Berhanu Nega was elected mayor of Addis Ababa, Ethiopia in the Ethiopian general elections, 2005. He is a founding chairman of the Rainbow Ethiopia: Movement for Democracy and Social Justice and a Deputy Chairman of Coalition for Unity and Democracy (CUD), for which he served as chief election campaign strategist.
Nega attended Addis Ababa University where he participated in his freshman year in the student movement against the ruling Derg government headed by Colonel Mengistu Haile Mariam. When the government acted against political dissidents in 1977, Berhanu Nega fled with other radical student activists to Mount Asimba in northern Ethiopia. Captured by government forces, he was held for several months before being released. Nega crossed into the Sudan where he lived for two years until he was granted political asylum in the United States. From the United States Nega led a faction of the opposition to the Derg regime. Nega also received a B.A. degree in Economics from the State University of New York at Stony Brook and a Ph.D. in the same field from the New School for Social Research in New York City. Nega taught economics at Bucknell University in Lewisburg, Pennsylvania.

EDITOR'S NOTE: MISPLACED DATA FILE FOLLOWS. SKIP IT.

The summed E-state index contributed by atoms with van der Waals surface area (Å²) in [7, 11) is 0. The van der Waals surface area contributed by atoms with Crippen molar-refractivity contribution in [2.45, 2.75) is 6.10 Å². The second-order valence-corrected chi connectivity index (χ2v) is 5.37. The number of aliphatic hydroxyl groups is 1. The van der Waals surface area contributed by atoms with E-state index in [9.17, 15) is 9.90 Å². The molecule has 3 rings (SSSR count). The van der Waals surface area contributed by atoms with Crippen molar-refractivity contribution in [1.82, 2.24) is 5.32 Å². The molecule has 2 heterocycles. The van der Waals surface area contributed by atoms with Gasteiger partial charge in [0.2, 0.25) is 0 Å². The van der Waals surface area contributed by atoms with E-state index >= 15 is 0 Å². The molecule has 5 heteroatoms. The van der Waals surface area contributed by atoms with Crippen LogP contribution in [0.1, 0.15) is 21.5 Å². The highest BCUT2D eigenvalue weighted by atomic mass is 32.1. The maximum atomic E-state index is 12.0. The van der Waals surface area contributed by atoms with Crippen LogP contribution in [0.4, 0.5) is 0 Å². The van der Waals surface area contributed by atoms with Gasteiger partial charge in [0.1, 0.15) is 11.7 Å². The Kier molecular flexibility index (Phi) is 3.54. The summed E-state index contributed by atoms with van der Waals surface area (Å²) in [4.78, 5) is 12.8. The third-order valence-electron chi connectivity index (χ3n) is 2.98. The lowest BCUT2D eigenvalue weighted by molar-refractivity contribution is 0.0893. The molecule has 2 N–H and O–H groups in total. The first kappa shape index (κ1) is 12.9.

Three years after the fall of Mengistu Mariam in 1991, Nega returned to Ethiopia and became an entrepreneur and academic. He founded Agro-Maize, a fertilizer company, and established Addis Village Family Home Builders. Nega also served as president of the Ethiopian Economic Association from 1996 to 2000. He has also served as the head of the Ethiopian Economic Policy Research Institute, a nonprofit organization that he helped to establish. The Institute generated programs it believed would strengthen both the economy and Ethiopia’s fledgling post-Derg democracy.
Nega also worked as a consultant to the United Nations Economic Commission for Africa (ECA). During the 2005 elections, Dr. Berhanu Nega led the opposition political coalition against then Prime Minister Meles Zenawi. He participated in a series of televised political debates with the Prime Minister and other ruling party members which are generally credited with generating the public support of the CUD in Ethiopia’s major cities.
Although the national election results were disputed by Nega’s Coalition for Unity and Democracy, he continued to be active in politics and on August 20, 2005, was elected mayor of Addis Ababa. His election marked the first time a mayor had been popularly elected in Ethiopia’s capital city.